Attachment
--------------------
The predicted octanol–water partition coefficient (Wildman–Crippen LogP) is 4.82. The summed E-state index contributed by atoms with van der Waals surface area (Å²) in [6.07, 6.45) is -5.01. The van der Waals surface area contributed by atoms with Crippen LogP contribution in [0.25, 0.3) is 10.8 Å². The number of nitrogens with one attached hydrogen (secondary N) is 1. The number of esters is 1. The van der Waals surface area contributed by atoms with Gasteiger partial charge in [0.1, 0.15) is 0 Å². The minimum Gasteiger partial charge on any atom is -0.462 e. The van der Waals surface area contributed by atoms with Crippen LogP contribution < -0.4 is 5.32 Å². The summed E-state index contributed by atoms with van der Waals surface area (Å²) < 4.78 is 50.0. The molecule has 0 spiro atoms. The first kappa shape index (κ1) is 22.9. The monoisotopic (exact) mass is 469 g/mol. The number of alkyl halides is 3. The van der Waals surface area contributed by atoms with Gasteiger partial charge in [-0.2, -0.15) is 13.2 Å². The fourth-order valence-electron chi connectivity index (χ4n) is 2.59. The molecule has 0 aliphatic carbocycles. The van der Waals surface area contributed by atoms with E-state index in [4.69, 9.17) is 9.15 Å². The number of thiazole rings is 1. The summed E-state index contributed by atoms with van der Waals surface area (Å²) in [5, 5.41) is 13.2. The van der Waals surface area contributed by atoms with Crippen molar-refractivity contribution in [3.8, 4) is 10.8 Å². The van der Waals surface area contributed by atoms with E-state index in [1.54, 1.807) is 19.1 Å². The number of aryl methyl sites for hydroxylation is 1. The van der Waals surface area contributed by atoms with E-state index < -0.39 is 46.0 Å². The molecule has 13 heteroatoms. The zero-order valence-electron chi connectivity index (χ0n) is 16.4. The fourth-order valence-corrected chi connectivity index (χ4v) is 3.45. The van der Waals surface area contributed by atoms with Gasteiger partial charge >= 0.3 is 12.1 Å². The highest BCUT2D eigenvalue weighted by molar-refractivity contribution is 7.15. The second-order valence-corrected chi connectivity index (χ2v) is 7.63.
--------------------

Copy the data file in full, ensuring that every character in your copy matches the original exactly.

The predicted octanol–water partition coefficient (Wildman–Crippen LogP) is 4.82. The summed E-state index contributed by atoms with van der Waals surface area (Å²) in [6.07, 6.45) is -5.01. The van der Waals surface area contributed by atoms with Crippen LogP contribution in [0.25, 0.3) is 10.8 Å². The number of nitrogens with one attached hydrogen (secondary N) is 1. The number of esters is 1. The van der Waals surface area contributed by atoms with Gasteiger partial charge in [0.1, 0.15) is 0 Å². The minimum Gasteiger partial charge on any atom is -0.462 e. The van der Waals surface area contributed by atoms with Crippen LogP contribution < -0.4 is 5.32 Å². The summed E-state index contributed by atoms with van der Waals surface area (Å²) < 4.78 is 50.0. The molecule has 0 spiro atoms. The first kappa shape index (κ1) is 22.9. The monoisotopic (exact) mass is 469 g/mol. The number of alkyl halides is 3. The van der Waals surface area contributed by atoms with Gasteiger partial charge in [-0.2, -0.15) is 13.2 Å². The fourth-order valence-electron chi connectivity index (χ4n) is 2.59. The molecule has 0 aliphatic carbocycles. The van der Waals surface area contributed by atoms with E-state index in [4.69, 9.17) is 9.15 Å². The number of thiazole rings is 1. The summed E-state index contributed by atoms with van der Waals surface area (Å²) in [5, 5.41) is 13.2. The van der Waals surface area contributed by atoms with Crippen molar-refractivity contribution in [3.8, 4) is 10.8 Å². The van der Waals surface area contributed by atoms with E-state index in [1.54, 1.807) is 19.1 Å². The number of aryl methyl sites for hydroxylation is 1. The van der Waals surface area contributed by atoms with E-state index < -0.39 is 46.0 Å². The molecule has 13 heteroatoms. The zero-order valence-electron chi connectivity index (χ0n) is 16.4. The fourth-order valence-corrected chi connectivity index (χ4v) is 3.45. The van der Waals surface area contributed by atoms with Gasteiger partial charge >= 0.3 is 12.1 Å². The highest BCUT2D eigenvalue weighted by molar-refractivity contribution is 7.15. The second-order valence-corrected chi connectivity index (χ2v) is 7.63.